Should You Shoot for Free? How Social Media Undercuts Photography
This post deviates a bit from what I normally write about. This time I’m taking a break from the typical play-by-play account of my recent travels to write instead about something that bothers me.
By the 1990s the Internet had rewritten the way business was done forever. Fast forward a couple of decades, and the Internet looks a lot different after the advent of social media. Once again, new ways of connecting and communicating have impacted every type of business on a global scale. For creatives, the ability to share one’s work with large audiences without going through an agent or producer is incredibly empowering. Never before has an artist been able to self-publish a song, essay, story, painting, photograph, what-have-you, with a single button press – and have their work seen by potentially hundreds of thousands of people within mere days. The appeal for people to share their lives with the world is not hard to understand. Everybody wants to have their fifteen minutes of fame just like Andy Warhol predicted long before home computers existed. Being a photographer, whether an industry-leading pro or a hobbyist, has scarcely ever been more accessible or marketable. Because of this the industry has been redirected from the point of view of both photographer and client alike. In the modern photography market, which is often driven by social media fads, it is more important and difficult than ever to remind yourself of the value of what you create with your camera.
Instagram is a great platform in the way that it connects people on a pretty level playing field. Compared with more legitimate business marketing arenas, large established brands and small merchandise startups have the same opportunities. Of course following affects how visible any post will be, but any user has the same ability to strategize and put in the effort needed to accumulate that audience for themselves. Content creators and content buyers (or users) can meet, communicate, and collaborate completely under the table. People who never really considered themselves content creators are being approached by businesses for a simple share of an image on their accounts, or more. This market saturation has made it easier and easier for consumers of photography to drive its value down to new lows. I spoke to photographer Kayleigh Rust who says one solution is for people to learn from experienced photographers early on in order to know when to detect an unfair agreement. Let’s take a look at a couple of those examples.
As part of my typical routine of attempting to recoup from my most recent tank of gas, I had recently been making cold calls and sending emails to outdoor brands in search of work. Many of the brands I’ve reached out to have wanted to do a “product-for-content” type of arrangement, which is exactly what it sounds like. The product samples that they would send me to photograph are also my compensation for doing the work and sending them the images. I will usually agree to these terms only in exchange for two or three low-res images that the client agrees to only use for social media. It doesn’t require me to spend a lot of time because for that application most people just want “lifestyle” type imagery – snapshot-style candids that I can capture when I’m out on the trail or climbing, and where I don’t have to worry a lot about minute technical quality or lots of editing because of the low resolution requirement. This depends on the value of what I’m being given of course, and it’s important to consider that the retail value of something is not the real value in the hands of the company that sells it. Recently I got a reply to one of my unsolicited emails from an outdoor brand who wanted a bit more. I won’t share names of companies or people, but suffice it to say that this is a pretty major brand that is carried by REI, Backcountry.com, and Moosejaw. In other words, I know they have a good marketing budget and experience working with photographers. They have a strong brand image and an Instagram following that would make the biggest cliché-outdoorsy #wanderlust reposters green with envy. So I was pretty excited initially that they wanted to build a relationship with me. Their terms did not exactly make me comfortable, however. They were interested in trading their products for my images, and, well, let me share some of the most jarring sections from the agreement they wanted me to sign.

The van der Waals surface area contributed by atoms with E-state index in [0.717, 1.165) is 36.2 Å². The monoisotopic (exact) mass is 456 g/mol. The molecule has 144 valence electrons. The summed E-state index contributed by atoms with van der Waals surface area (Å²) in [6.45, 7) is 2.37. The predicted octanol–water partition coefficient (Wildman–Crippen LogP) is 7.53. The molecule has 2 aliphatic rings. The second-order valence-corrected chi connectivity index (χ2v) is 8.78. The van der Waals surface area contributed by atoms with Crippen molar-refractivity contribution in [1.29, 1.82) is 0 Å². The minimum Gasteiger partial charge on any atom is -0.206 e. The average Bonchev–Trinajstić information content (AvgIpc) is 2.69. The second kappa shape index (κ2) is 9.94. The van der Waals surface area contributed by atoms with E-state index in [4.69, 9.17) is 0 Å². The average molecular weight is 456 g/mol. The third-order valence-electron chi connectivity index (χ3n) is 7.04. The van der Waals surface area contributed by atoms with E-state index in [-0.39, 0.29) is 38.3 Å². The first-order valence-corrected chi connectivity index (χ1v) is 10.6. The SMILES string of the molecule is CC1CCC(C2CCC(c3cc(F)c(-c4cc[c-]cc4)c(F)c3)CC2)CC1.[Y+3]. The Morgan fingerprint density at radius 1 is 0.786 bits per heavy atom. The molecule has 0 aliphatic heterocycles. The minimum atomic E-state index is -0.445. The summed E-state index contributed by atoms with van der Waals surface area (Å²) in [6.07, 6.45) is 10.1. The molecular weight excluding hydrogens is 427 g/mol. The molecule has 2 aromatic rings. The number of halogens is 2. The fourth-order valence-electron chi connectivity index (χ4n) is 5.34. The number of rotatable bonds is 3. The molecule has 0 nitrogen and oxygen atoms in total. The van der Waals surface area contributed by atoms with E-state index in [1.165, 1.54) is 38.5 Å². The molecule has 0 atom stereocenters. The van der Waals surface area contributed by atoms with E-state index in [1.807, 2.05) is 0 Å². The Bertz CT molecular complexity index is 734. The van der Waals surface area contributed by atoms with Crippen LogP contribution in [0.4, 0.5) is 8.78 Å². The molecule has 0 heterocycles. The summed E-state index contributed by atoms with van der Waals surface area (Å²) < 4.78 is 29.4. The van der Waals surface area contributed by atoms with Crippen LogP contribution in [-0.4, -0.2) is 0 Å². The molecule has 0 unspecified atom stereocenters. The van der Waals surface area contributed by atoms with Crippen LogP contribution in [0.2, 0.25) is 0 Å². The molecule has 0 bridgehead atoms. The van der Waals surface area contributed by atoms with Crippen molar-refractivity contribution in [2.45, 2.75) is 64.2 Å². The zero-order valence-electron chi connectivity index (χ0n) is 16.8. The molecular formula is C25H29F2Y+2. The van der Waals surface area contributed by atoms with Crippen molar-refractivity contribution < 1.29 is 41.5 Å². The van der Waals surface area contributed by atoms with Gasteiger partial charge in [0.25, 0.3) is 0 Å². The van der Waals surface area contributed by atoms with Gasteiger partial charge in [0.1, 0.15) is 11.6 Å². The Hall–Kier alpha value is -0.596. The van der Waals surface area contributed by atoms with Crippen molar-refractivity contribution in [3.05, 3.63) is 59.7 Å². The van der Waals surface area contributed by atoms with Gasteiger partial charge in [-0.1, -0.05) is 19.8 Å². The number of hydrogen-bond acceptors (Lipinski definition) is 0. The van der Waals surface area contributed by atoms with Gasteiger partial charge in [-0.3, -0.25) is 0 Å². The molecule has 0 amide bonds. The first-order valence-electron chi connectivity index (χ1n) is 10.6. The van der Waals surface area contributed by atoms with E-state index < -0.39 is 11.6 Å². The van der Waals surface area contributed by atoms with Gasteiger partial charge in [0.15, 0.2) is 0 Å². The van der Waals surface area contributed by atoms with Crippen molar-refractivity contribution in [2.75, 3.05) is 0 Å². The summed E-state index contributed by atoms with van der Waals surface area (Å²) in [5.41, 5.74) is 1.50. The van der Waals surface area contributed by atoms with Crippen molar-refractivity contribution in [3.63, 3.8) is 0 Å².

“The Submitted Photographs are being provided for the sole and exclusive use of [company] and [company] shall be deemed to be the sole and exclusive owner of all right, title and interest therein, including all copyright and proprietary rights relating thereto.”
They wanted me to submit to them 10 high-resolution images, each with differentiated scenery, models, and composure. Notice they demanded not just exclusive rights, but all ownership and copyright privilege. There is one instance when that is even remotely acceptable to agree to, and I will get into that further down. And it gets better. For them, I mean: